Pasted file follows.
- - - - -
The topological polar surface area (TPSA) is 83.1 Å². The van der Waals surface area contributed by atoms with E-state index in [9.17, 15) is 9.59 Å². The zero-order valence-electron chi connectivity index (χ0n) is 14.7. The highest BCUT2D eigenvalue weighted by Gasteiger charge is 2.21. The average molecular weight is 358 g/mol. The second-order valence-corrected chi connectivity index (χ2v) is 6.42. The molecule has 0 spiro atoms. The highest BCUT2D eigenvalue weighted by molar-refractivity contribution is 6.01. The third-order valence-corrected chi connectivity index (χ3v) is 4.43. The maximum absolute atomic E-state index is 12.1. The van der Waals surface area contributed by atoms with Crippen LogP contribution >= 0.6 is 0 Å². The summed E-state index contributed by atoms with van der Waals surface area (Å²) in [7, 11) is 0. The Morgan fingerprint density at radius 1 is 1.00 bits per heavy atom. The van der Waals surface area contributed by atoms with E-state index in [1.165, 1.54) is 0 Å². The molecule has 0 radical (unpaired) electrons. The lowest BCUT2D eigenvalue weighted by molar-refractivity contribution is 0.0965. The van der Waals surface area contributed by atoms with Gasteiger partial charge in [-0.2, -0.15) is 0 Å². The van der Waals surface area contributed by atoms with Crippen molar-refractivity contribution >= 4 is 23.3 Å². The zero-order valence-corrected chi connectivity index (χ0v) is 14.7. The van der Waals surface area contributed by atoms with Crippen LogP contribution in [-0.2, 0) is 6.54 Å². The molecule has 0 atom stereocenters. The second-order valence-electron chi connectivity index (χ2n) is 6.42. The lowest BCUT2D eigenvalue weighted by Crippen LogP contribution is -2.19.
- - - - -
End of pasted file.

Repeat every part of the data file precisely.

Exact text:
The topological polar surface area (TPSA) is 83.1 Å². The van der Waals surface area contributed by atoms with E-state index in [9.17, 15) is 9.59 Å². The zero-order valence-electron chi connectivity index (χ0n) is 14.7. The highest BCUT2D eigenvalue weighted by Gasteiger charge is 2.21. The average molecular weight is 358 g/mol. The second-order valence-corrected chi connectivity index (χ2v) is 6.42. The molecule has 0 spiro atoms. The highest BCUT2D eigenvalue weighted by molar-refractivity contribution is 6.01. The third-order valence-corrected chi connectivity index (χ3v) is 4.43. The maximum absolute atomic E-state index is 12.1. The van der Waals surface area contributed by atoms with Crippen LogP contribution >= 0.6 is 0 Å². The summed E-state index contributed by atoms with van der Waals surface area (Å²) in [7, 11) is 0. The Morgan fingerprint density at radius 1 is 1.00 bits per heavy atom. The van der Waals surface area contributed by atoms with E-state index in [1.165, 1.54) is 0 Å². The molecule has 0 radical (unpaired) electrons. The lowest BCUT2D eigenvalue weighted by molar-refractivity contribution is 0.0965. The van der Waals surface area contributed by atoms with Gasteiger partial charge in [-0.2, -0.15) is 0 Å². The van der Waals surface area contributed by atoms with Crippen molar-refractivity contribution >= 4 is 23.3 Å². The zero-order valence-corrected chi connectivity index (χ0v) is 14.7. The van der Waals surface area contributed by atoms with Crippen LogP contribution in [-0.2, 0) is 6.54 Å². The molecule has 0 atom stereocenters. The second-order valence-electron chi connectivity index (χ2n) is 6.42. The lowest BCUT2D eigenvalue weighted by Crippen LogP contribution is -2.19.